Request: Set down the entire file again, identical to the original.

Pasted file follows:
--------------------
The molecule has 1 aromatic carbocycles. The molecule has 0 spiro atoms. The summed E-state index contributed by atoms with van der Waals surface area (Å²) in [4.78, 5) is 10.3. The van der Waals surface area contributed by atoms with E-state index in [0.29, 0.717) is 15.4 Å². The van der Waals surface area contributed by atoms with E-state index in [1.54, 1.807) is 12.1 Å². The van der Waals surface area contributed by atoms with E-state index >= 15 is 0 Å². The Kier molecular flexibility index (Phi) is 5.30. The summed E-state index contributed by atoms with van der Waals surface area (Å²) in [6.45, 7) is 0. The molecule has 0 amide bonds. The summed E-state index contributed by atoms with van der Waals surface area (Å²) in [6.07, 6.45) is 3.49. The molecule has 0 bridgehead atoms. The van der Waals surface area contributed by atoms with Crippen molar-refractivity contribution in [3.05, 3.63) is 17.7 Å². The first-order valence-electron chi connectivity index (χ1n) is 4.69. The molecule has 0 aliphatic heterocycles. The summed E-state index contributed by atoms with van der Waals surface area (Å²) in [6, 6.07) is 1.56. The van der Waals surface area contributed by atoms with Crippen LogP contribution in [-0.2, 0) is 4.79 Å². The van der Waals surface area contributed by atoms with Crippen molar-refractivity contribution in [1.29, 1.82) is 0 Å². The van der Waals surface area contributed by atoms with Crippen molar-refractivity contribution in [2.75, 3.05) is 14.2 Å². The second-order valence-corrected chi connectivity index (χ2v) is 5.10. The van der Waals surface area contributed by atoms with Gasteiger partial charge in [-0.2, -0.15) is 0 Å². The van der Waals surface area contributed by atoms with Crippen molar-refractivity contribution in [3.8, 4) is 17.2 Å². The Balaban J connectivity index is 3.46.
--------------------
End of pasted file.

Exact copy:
The molecule has 1 aromatic carbocycles. The molecule has 0 spiro atoms. The summed E-state index contributed by atoms with van der Waals surface area (Å²) in [4.78, 5) is 10.3. The van der Waals surface area contributed by atoms with E-state index in [0.29, 0.717) is 15.4 Å². The van der Waals surface area contributed by atoms with E-state index in [1.54, 1.807) is 12.1 Å². The van der Waals surface area contributed by atoms with E-state index >= 15 is 0 Å². The Kier molecular flexibility index (Phi) is 5.30. The summed E-state index contributed by atoms with van der Waals surface area (Å²) in [6.45, 7) is 0. The molecule has 0 amide bonds. The summed E-state index contributed by atoms with van der Waals surface area (Å²) in [6.07, 6.45) is 3.49. The molecule has 0 bridgehead atoms. The van der Waals surface area contributed by atoms with Crippen molar-refractivity contribution in [3.05, 3.63) is 17.7 Å². The first-order valence-electron chi connectivity index (χ1n) is 4.69. The molecule has 0 aliphatic heterocycles. The summed E-state index contributed by atoms with van der Waals surface area (Å²) in [6, 6.07) is 1.56. The van der Waals surface area contributed by atoms with Crippen LogP contribution in [-0.2, 0) is 4.79 Å². The van der Waals surface area contributed by atoms with Crippen molar-refractivity contribution in [1.29, 1.82) is 0 Å². The van der Waals surface area contributed by atoms with Crippen molar-refractivity contribution in [2.75, 3.05) is 14.2 Å². The second-order valence-corrected chi connectivity index (χ2v) is 5.10. The van der Waals surface area contributed by atoms with Gasteiger partial charge in [-0.2, -0.15) is 0 Å². The van der Waals surface area contributed by atoms with Crippen molar-refractivity contribution in [3.8, 4) is 17.2 Å². The Balaban J connectivity index is 3.46.